Those At Greatest Risk of Deportation Should Have a Family Preparedness Plan
Who in our communities is now most at risk?
- People most at risk are people in detention or jail, people who had contact with the criminal justice system and people with a final order of removal.
- At particular risk are people who now have stays of deportation or orders of supervision that will expire. Those people may be re-arrested and detained at the time they appear for their supervision check-in or renew a request for prosecutorial discretion.
Every family should have a Family Preparedness Plan.
- While it is our hope that you never have to use your plan, it is a good practice to have one in place to help reduce the stress of the unexpected.
Make a Child Care Plan
- Have a plan so that a trusted adult can care for your child if you cannot.
- This plan should include emergency numbers, a list of important contact information and a file with important documents.
- If you plan for your children to remain in the United States with another caretaker if you are detained or deported, decide whether to prepare a formal or informal child care plan.
Know Your Rights
- Everyone – both documented and undocumented persons – have rights in this country.
- Make sure you, your family members (even children), housemates, neighbors, and co-workers, regardless of their immigration status, know of their right to remain silent and all of their other rights if ICE or the police come to your home, neighborhood or workplace.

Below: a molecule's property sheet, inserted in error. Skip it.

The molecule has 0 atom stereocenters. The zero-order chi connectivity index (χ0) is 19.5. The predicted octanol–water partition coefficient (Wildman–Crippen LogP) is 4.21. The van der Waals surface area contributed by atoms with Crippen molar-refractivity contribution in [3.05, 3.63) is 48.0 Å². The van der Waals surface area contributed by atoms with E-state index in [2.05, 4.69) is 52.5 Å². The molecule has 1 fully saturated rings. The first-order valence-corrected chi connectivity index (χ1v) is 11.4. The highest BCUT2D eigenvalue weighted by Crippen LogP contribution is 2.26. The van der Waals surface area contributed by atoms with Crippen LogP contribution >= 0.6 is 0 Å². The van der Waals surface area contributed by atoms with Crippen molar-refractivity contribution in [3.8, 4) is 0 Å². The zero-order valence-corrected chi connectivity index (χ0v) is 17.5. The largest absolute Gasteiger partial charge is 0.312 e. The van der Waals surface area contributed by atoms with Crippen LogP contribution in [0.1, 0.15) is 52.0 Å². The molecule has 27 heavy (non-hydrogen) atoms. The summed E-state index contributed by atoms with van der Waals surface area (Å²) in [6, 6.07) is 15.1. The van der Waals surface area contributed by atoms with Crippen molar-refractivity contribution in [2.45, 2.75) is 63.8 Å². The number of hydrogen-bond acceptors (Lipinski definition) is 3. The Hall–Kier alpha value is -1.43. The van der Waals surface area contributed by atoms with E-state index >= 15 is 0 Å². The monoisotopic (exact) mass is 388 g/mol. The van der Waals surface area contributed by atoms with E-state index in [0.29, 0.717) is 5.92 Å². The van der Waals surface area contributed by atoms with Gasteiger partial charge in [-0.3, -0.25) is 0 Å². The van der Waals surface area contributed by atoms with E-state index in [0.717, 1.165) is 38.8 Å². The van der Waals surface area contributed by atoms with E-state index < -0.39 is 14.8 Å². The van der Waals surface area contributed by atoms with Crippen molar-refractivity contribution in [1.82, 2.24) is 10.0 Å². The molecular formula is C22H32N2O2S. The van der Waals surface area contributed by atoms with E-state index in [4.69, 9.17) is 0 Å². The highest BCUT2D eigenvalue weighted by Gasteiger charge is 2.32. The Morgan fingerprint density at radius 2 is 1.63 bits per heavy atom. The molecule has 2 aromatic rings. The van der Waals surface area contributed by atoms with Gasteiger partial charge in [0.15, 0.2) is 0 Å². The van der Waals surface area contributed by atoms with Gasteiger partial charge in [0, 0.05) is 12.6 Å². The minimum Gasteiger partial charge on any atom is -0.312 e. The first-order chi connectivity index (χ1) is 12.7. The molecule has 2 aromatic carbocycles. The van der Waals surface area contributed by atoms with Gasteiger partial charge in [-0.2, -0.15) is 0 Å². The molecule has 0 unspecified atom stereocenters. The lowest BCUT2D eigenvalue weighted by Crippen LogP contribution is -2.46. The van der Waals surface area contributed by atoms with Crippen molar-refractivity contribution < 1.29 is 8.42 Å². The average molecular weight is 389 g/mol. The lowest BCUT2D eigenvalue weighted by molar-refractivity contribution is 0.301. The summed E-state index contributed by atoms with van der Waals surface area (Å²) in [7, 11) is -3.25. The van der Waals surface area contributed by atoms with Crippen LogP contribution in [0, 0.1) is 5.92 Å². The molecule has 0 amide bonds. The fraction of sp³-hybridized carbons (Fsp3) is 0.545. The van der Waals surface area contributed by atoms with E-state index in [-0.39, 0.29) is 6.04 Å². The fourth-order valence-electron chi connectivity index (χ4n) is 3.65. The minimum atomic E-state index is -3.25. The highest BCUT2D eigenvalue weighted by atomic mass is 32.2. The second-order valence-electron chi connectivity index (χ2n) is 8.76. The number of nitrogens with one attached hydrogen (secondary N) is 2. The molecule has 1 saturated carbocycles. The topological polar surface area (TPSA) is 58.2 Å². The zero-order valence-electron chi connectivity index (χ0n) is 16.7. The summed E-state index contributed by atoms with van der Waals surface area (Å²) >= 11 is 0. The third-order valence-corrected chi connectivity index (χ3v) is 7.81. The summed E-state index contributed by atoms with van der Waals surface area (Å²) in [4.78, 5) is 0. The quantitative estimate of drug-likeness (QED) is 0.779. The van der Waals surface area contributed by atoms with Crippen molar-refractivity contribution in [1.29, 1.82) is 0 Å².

- A list of these rights can be found here. Memorize our office number (559) 558-5118 should you ever be detained.
Decide Who Can Care for Your Children if You (and Your Spouse) Are Unable To
- Ideally, the person you designate to care for your children is a U.S. citizen or someone with immigration status who does not also face the threat of detention or deportation.
- Make sure that person knows they will be listed as an emergency contact and knows how to access all of your important documents and information.
Write Down Instructions if Your Child Has Any Medical Conditions and /or Takes Any Medications
- Make sure to write down any medical conditions or allergies your child has, any medications that your child takes, as well as doctor and health insurance information.
- Give a copy to your child’s school and the adult you designate to care for your children.
- Let your child know where to find this information if you are not around.
Warning! Protect Yourself from Fraud!
- Only a licensed attorney or accredited representative is authorized and qualified to assist you with your immigration case. Do not hire anyone who:
- Refuses to give you a written contract
- Charges you for blank immigration forms
- Promises you a good result because of their special contacts at Immigration
- Pretends to be a qualified lawyer or bonded immigration consultant
- Asks you to lie on a form or sign a blank document
- If you suspect fraud, report it to your consulate or the police, or contact the Federal Trade Commission to file a complaint in English or Spanish at 877-FTC-HELP (877-382-4357).
If you would like more information, please contact our office at (559) 558-5118 for a consultation with attorney Camille.